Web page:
And while actively managed mutual funds are bearing the brunt of investor ire and outflows, apparently folks aren't quite as dismissive of passive stock vehicles. According to Morningstar, domestic stock index funds have experienced positive net inflows every year since 2001, while exchange-traded funds have seen more than $850 billion flow into their coffers in the past decade. While the anger with active managers is understandable, I don't think investors are best served by ditching solid actively managed funds with good long-term track records. However, if investors are content to stick their money in passively managed investment vehicles like index funds and ETFs, I won't lose too much sleep over it. I'd much rather see folks buy funds like these if it means they still have exposure to the stock market, rather than keeping all of their assets in cash.

If you're one of these folks who sees passive funds as a viable option in today's market, my advice is to stick to well-diversified and inexpensive options, like these exchange-traded funds, which are some of my favorites:

Asset Class

Exchange-Traded Fund

Domestic broad stock market Vanguard Total Stock Market ETF (NYSE: VTI  )
Domestic large-cap SPDR S&P 500 ETF (NYSE: SPY  )
Domestic small-cap Vanguard Small-Cap ETF (NYSE: VB  )
Broad fixed income iShares Barclays Aggregate Bond ETF (NYSE: AGG  )
Foreign developed markets Schwab International Equity ETF (NYSE: SCHF  )
Foreign emerging markets Vanguard MSCI Emerging Markets ETF (NYSE: VWO  )

Source: author.

The rewards of risk
Lastly, if you happen to be among that 18-to-30-year-old age group who has a large percentage of their assets sitting in cash out of fear of further market declines, you'll probably need to reexamine your attitudes toward stock market investing. While your reluctance is understandable, cash and bonds simply won't give you the long-term earning power that you need to fund a comfortable retirement. Stock market drops are scary, but if you're in this age group, you have decades to recover from any losses that happen in the short run. So while it may not seem like it now, today's events will just be a blip in your long-term game plan.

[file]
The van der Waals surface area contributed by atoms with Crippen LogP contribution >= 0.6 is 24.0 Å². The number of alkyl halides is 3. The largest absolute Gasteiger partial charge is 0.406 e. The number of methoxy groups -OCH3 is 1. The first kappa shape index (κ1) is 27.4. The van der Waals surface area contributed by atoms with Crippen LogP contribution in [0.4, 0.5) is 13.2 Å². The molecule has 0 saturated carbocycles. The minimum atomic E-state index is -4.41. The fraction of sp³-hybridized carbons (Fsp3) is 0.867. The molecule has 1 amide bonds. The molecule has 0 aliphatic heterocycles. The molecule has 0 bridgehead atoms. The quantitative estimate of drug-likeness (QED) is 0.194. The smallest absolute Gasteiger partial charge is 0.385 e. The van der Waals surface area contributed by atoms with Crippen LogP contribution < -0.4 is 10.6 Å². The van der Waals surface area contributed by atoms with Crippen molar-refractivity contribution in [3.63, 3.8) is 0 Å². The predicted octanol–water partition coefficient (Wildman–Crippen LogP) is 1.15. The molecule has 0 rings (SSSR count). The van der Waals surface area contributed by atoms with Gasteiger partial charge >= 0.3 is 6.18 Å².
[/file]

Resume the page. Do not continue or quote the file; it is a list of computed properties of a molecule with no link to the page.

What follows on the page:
In volatile times like these, almost no one will be immune from market drops. That means you may lose some money from day to day. But unless you want to lose a lot more money from trying to time the market, don't flee stocks when the going gets rough. Stick with your long-run asset allocation and you'll see the rewards further down the road.

For more winning mutual fund recommendations and time-tested personal financial planning advice, check out the Fool's Rule Your Retirement service. You can start your free 30-day trial today.

Amanda Kish is the Fool's resident fund advisor for the Rule Your Retirement investment newsletter. Amanda owns shares of Barclays Aggregate Bond ETF. The Motley Fool owns shares of Vanguard MSCI Emerging Markets ETF. Try any of our Foolish newsletter services free for 30 days. We Fools may not all hold the same opinions, but we all believe that considering a diverse range of insights makes us better investors. The Motley Fool has a disclosure policy.